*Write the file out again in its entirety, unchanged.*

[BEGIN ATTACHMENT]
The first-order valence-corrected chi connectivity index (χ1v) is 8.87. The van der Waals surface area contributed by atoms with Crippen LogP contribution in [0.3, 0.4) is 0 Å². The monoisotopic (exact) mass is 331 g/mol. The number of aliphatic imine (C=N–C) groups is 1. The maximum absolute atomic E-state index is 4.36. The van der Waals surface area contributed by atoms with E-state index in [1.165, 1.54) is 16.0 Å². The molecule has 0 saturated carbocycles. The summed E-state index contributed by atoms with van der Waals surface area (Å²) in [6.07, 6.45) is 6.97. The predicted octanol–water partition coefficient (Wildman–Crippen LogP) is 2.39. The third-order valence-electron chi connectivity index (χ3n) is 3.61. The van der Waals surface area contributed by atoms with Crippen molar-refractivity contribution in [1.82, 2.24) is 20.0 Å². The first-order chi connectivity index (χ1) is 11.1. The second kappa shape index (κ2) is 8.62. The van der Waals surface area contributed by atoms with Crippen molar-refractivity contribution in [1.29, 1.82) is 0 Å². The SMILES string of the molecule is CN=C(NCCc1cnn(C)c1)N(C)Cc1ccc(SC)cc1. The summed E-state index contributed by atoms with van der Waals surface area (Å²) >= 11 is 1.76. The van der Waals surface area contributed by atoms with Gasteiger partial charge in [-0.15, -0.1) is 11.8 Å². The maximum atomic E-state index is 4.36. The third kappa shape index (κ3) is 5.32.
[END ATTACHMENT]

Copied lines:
The first-order valence-corrected chi connectivity index (χ1v) is 8.87. The van der Waals surface area contributed by atoms with Crippen LogP contribution in [0.3, 0.4) is 0 Å². The monoisotopic (exact) mass is 331 g/mol. The number of aliphatic imine (C=N–C) groups is 1. The maximum absolute atomic E-state index is 4.36. The van der Waals surface area contributed by atoms with E-state index in [1.165, 1.54) is 16.0 Å². The molecule has 0 saturated carbocycles. The summed E-state index contributed by atoms with van der Waals surface area (Å²) in [6.07, 6.45) is 6.97. The predicted octanol–water partition coefficient (Wildman–Crippen LogP) is 2.39. The third-order valence-electron chi connectivity index (χ3n) is 3.61. The van der Waals surface area contributed by atoms with Crippen molar-refractivity contribution in [1.82, 2.24) is 20.0 Å². The first-order chi connectivity index (χ1) is 11.1. The second kappa shape index (κ2) is 8.62. The van der Waals surface area contributed by atoms with Crippen molar-refractivity contribution in [1.29, 1.82) is 0 Å². The SMILES string of the molecule is CN=C(NCCc1cnn(C)c1)N(C)Cc1ccc(SC)cc1. The summed E-state index contributed by atoms with van der Waals surface area (Å²) >= 11 is 1.76. The van der Waals surface area contributed by atoms with Gasteiger partial charge in [-0.15, -0.1) is 11.8 Å². The maximum atomic E-state index is 4.36. The third kappa shape index (κ3) is 5.32.